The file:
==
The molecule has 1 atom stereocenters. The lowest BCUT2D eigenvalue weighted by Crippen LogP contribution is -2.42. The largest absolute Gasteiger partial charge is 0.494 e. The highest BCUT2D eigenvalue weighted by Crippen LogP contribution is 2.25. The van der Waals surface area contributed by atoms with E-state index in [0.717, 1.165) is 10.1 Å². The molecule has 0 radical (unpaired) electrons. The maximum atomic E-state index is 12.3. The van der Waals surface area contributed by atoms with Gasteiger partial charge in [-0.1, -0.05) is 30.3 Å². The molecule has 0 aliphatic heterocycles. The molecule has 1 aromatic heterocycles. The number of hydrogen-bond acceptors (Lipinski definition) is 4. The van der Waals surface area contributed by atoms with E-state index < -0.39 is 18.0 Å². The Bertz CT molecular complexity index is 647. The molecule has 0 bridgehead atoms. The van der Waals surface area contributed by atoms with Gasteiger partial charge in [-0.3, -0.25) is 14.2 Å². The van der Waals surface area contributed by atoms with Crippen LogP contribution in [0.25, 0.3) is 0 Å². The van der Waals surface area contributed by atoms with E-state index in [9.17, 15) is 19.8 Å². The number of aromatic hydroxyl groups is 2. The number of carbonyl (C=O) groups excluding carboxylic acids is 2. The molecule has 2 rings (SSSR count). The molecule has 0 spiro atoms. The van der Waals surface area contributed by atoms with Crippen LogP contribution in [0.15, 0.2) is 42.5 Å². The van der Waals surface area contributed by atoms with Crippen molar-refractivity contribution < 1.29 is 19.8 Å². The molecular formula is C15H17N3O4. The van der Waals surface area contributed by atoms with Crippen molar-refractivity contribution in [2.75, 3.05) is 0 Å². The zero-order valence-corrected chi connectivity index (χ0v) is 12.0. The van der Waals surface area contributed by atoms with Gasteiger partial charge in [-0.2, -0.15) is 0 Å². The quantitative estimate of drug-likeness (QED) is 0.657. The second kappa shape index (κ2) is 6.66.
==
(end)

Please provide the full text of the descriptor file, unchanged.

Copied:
The molecule has 1 atom stereocenters. The lowest BCUT2D eigenvalue weighted by Crippen LogP contribution is -2.42. The largest absolute Gasteiger partial charge is 0.494 e. The highest BCUT2D eigenvalue weighted by Crippen LogP contribution is 2.25. The van der Waals surface area contributed by atoms with E-state index in [0.717, 1.165) is 10.1 Å². The molecule has 0 radical (unpaired) electrons. The maximum atomic E-state index is 12.3. The van der Waals surface area contributed by atoms with Gasteiger partial charge in [-0.1, -0.05) is 30.3 Å². The molecule has 0 aliphatic heterocycles. The molecule has 1 aromatic heterocycles. The number of hydrogen-bond acceptors (Lipinski definition) is 4. The van der Waals surface area contributed by atoms with E-state index < -0.39 is 18.0 Å². The Bertz CT molecular complexity index is 647. The molecule has 0 bridgehead atoms. The van der Waals surface area contributed by atoms with Gasteiger partial charge in [-0.3, -0.25) is 14.2 Å². The van der Waals surface area contributed by atoms with Crippen LogP contribution in [0.25, 0.3) is 0 Å². The van der Waals surface area contributed by atoms with E-state index in [9.17, 15) is 19.8 Å². The number of aromatic hydroxyl groups is 2. The number of carbonyl (C=O) groups excluding carboxylic acids is 2. The molecule has 2 rings (SSSR count). The molecule has 0 spiro atoms. The van der Waals surface area contributed by atoms with Crippen LogP contribution in [0.15, 0.2) is 42.5 Å². The van der Waals surface area contributed by atoms with Crippen molar-refractivity contribution < 1.29 is 19.8 Å². The molecular formula is C15H17N3O4. The van der Waals surface area contributed by atoms with Crippen molar-refractivity contribution in [2.75, 3.05) is 0 Å². The zero-order valence-corrected chi connectivity index (χ0v) is 12.0. The van der Waals surface area contributed by atoms with Gasteiger partial charge in [-0.2, -0.15) is 0 Å². The quantitative estimate of drug-likeness (QED) is 0.657. The second kappa shape index (κ2) is 6.66.